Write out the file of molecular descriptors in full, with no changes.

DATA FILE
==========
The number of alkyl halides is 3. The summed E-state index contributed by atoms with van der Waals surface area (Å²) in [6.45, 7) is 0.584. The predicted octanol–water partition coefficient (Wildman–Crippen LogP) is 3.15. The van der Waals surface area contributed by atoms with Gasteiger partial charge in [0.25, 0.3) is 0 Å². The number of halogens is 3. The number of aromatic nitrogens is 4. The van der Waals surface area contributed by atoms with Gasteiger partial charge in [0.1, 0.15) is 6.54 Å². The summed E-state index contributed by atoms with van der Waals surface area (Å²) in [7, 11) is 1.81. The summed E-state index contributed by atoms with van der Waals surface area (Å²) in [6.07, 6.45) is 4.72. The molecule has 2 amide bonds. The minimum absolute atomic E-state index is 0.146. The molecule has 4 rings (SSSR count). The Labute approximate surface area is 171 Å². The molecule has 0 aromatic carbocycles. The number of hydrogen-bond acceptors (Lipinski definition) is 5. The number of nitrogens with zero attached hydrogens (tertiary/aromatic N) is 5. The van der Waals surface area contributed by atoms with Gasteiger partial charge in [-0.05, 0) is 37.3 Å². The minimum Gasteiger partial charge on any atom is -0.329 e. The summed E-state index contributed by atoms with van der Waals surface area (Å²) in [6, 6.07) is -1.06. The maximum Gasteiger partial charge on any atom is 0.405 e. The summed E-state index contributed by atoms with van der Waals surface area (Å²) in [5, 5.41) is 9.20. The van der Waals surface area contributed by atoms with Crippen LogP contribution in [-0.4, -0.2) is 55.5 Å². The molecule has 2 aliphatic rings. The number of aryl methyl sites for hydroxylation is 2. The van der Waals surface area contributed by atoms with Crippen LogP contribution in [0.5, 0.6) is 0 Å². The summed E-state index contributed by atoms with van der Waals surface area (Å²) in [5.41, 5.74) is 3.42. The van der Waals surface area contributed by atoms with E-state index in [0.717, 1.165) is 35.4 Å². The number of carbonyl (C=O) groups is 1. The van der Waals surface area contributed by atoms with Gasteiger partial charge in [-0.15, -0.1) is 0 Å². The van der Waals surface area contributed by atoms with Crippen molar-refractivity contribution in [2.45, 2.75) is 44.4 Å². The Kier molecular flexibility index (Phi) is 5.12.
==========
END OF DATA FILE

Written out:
The number of alkyl halides is 3. The summed E-state index contributed by atoms with van der Waals surface area (Å²) in [6.45, 7) is 0.584. The predicted octanol–water partition coefficient (Wildman–Crippen LogP) is 3.15. The van der Waals surface area contributed by atoms with Gasteiger partial charge in [0.25, 0.3) is 0 Å². The number of halogens is 3. The number of aromatic nitrogens is 4. The van der Waals surface area contributed by atoms with Gasteiger partial charge in [0.1, 0.15) is 6.54 Å². The summed E-state index contributed by atoms with van der Waals surface area (Å²) in [7, 11) is 1.81. The summed E-state index contributed by atoms with van der Waals surface area (Å²) in [6.07, 6.45) is 4.72. The molecule has 2 amide bonds. The minimum absolute atomic E-state index is 0.146. The molecule has 4 rings (SSSR count). The Labute approximate surface area is 171 Å². The molecule has 0 aromatic carbocycles. The number of hydrogen-bond acceptors (Lipinski definition) is 5. The number of nitrogens with zero attached hydrogens (tertiary/aromatic N) is 5. The van der Waals surface area contributed by atoms with Gasteiger partial charge in [-0.05, 0) is 37.3 Å². The minimum Gasteiger partial charge on any atom is -0.329 e. The summed E-state index contributed by atoms with van der Waals surface area (Å²) in [6, 6.07) is -1.06. The maximum Gasteiger partial charge on any atom is 0.405 e. The summed E-state index contributed by atoms with van der Waals surface area (Å²) in [5, 5.41) is 9.20. The van der Waals surface area contributed by atoms with Crippen LogP contribution in [-0.4, -0.2) is 55.5 Å². The molecule has 2 aliphatic rings. The number of aryl methyl sites for hydroxylation is 2. The van der Waals surface area contributed by atoms with Crippen LogP contribution in [0.5, 0.6) is 0 Å². The summed E-state index contributed by atoms with van der Waals surface area (Å²) in [5.41, 5.74) is 3.42. The van der Waals surface area contributed by atoms with E-state index in [0.717, 1.165) is 35.4 Å². The number of carbonyl (C=O) groups is 1. The van der Waals surface area contributed by atoms with Gasteiger partial charge in [-0.15, -0.1) is 0 Å². The van der Waals surface area contributed by atoms with Crippen molar-refractivity contribution in [2.45, 2.75) is 44.4 Å². The Kier molecular flexibility index (Phi) is 5.12.